This Bennison Books edition of The Yellow Wallpaper by Charlotte Perkins Gilman, includes a new 700-word introduction and brief author biography, plus an additional story by the author: If I Were a Man. The archetypal ‘mad woman in the attic’ is surely Bertha who was confined and hidden away from the world by her husband Edward Rochester in Charlotte Brontë’s Jane Eyre (1847).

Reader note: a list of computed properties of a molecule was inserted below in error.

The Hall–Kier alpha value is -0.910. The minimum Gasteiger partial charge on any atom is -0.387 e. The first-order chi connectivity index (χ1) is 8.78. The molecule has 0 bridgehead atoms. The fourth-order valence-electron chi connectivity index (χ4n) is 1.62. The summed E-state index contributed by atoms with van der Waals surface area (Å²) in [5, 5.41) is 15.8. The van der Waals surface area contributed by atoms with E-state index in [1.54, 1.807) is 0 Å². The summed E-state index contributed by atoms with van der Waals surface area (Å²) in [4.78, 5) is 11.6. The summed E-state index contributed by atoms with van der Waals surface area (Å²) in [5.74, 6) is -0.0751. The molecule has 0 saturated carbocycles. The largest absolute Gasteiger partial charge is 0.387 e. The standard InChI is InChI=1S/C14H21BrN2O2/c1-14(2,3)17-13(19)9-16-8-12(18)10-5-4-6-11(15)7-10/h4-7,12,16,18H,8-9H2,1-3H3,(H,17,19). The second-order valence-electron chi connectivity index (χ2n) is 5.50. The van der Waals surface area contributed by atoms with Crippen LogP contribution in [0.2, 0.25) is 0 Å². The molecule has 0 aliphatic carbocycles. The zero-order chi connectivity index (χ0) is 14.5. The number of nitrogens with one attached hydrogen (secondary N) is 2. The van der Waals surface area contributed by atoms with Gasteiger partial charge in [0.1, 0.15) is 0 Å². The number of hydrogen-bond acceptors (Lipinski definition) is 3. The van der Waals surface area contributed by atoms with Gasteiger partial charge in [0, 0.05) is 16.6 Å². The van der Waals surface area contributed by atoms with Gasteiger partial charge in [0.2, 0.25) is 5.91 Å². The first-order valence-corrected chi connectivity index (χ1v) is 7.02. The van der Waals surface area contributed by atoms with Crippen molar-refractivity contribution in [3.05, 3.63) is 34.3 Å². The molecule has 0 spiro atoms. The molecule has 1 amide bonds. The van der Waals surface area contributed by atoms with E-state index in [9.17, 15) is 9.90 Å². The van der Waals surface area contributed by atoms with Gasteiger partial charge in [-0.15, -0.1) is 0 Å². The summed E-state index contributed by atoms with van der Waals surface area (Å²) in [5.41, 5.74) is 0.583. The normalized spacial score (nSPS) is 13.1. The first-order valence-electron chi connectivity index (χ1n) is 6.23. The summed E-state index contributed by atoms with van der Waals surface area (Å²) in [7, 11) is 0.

But Bertha’s story did not end when she committed suicide; other women took her place. While Bertha is not allowed to speak for herself (until Jean Rhys gives her voice in Wide Sargasso Sea published in 1966), the narrator in The Yellow Wallpaper appears keen to have her ailments recognised. Although her husband is a physician, she asserts early on: ‘You see he does not believe I am sick!’ Is she sick? If so, in what way? Is sickness the only label available to characterise her nascent rebellion against society’s strictures regarding the place of women in nineteenth century society? Or does her self-diagnosis foreshadow her later descent into psychological disorder?